Censorship advocates are celebrating the addition of US telco Verizon to their campaign against Facebook, but they’re mistaken.
At the start of this week we reported on a campaign by a coalition of political activist groups designed to coerce Facebook into censoring any content it disapproves of. Initially it seemed to have only attracted the support of companies whose brand has a strong element of social activism, who thus recognised an easy PR win when they saw one. But now we’re led to believe that mainstream corporate America has joined the purge, as exemplified by Verizon.
Amazing news. Thank you @verizon for joining the fight against hate and bigotry by pausing your advertising on Facebook’s platforms. This is how we make real change. By coming together and telling Facebook it’s time to #StopHateForProfit. https://t.co/qcQwl924hN https://t.co/AzekT7AocV
— Jonathan Greenblatt (@JGreenblattADL) June 25, 2020
There is no mention of the move on Verizon’s press site, but the story Greenblatt links to features the following statement from Verizon’s Chief Media Officer John Nitti: “We have strict content policies in place and have zero tolerance when they are breached, we take action. We’re pausing our advertising until Facebook can create an acceptable solution that makes us comfortable and is consistent with what we’ve done with YouTube and other partners.”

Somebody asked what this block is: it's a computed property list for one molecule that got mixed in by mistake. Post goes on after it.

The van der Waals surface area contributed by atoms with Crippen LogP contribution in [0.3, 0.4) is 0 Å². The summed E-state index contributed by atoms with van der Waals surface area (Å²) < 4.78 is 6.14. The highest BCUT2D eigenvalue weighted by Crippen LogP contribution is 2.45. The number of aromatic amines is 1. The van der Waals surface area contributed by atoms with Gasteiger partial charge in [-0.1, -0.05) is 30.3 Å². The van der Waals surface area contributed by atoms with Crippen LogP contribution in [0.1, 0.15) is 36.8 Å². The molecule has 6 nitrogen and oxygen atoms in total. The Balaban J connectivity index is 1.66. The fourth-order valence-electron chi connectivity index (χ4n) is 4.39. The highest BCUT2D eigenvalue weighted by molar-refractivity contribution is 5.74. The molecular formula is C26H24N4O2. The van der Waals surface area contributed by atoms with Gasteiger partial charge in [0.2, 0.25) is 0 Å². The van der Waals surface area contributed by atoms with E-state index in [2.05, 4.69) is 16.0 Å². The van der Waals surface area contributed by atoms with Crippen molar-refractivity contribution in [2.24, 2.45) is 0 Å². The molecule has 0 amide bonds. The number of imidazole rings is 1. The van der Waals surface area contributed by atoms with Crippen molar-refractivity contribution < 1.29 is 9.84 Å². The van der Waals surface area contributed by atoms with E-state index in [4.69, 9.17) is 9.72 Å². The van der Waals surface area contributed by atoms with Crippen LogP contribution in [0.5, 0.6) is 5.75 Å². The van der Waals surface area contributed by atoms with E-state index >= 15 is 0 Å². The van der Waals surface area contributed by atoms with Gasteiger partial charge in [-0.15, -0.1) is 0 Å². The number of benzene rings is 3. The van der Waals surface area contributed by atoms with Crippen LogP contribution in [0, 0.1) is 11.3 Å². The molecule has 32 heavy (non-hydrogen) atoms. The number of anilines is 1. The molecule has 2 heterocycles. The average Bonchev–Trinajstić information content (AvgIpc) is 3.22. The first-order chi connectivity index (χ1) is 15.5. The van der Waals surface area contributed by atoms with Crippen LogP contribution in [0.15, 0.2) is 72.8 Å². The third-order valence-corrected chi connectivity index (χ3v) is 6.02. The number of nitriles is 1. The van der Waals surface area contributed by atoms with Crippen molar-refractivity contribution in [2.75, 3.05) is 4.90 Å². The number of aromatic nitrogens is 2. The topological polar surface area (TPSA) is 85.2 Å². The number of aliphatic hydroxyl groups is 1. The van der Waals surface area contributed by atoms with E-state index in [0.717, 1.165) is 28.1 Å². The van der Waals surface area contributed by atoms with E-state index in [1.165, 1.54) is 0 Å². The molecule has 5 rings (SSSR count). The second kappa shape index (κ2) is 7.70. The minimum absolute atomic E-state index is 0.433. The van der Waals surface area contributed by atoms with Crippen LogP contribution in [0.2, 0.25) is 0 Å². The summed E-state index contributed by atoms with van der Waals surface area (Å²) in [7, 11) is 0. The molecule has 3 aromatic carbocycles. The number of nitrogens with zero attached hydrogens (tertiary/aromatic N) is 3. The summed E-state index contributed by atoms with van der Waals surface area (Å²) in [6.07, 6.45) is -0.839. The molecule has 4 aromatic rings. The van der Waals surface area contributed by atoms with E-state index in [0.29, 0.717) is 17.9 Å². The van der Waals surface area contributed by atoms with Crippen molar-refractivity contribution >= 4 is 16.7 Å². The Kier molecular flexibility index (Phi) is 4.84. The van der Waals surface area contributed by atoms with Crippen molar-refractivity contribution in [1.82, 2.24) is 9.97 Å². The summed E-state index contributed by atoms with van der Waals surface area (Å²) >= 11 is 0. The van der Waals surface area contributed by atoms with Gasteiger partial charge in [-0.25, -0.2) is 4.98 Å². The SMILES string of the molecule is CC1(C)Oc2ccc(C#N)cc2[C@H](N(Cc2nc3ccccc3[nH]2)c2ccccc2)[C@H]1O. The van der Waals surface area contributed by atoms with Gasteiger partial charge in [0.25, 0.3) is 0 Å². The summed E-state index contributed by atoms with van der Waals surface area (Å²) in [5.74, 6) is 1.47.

That’s pretty far from a direct endorsement of the campaignitself. Amid all the nebulous talk of feeling uncomfortable and acceptable solutions, the only substantial clue to Verizon’s thinking on this matter is the reference to YouTube. The most likely reason for that is Verizon’s participation in a YouTube adpocalypse three years ago, in protest at its ads being placed against controversial subject matter.
This theory is given further weight by a piece published by the ADL this week entitled Hate, Conspiracy Theories and Advertising on Facebook. The piece highlights the placing of a Verizon ad against a YouTube video published on Facebook that contains material the ADL found guilty of ‘drawing on hateful and antisemitic rhetoric’. In the absence of an explicit statement from Verizon, this seems by far the most likely explanation for its action against Facebook, rather than any direct alignment with the broader campaign.
The ADL attempted to further clarify the purpose of the campaign it is increasingly the main driver of this week too, in the form of An Open Letter to the Companies that Advertise on Facebook. Tellingly, it started by trying to explain why Facebook had been singled out for such public censure. “Every day, we see ads from companies placed adjacent to hateful content, occupying the same space as extremist recruitment groups and harmful disinformation campaigns.”
It appears that, having only attracted the most inevitable corporate supporters, the campaign has adapted its strategy towards pressuring individual advertisers, which is why it’s claiming Verizon as an ally. The truth is far less exciting, however, since the Verizon statement seems to say that, as soon as Facebook changes its advertising algorithms such that Verizon is protected from these kinds of guilt-by-association campaigns, then it’s back to business as usual.
YouTube resolved its own similar crisis by doing just that, so the reputation management playbook has already been written. And talking of YouTube, since the offending content in the ADL piece originated from there, and was merely shared on Facebook, why isn’t the ADL going after YouTube too? The answer, once more, seems to be that this campaign is, at its core, designed to extort Facebook into performing political censorship.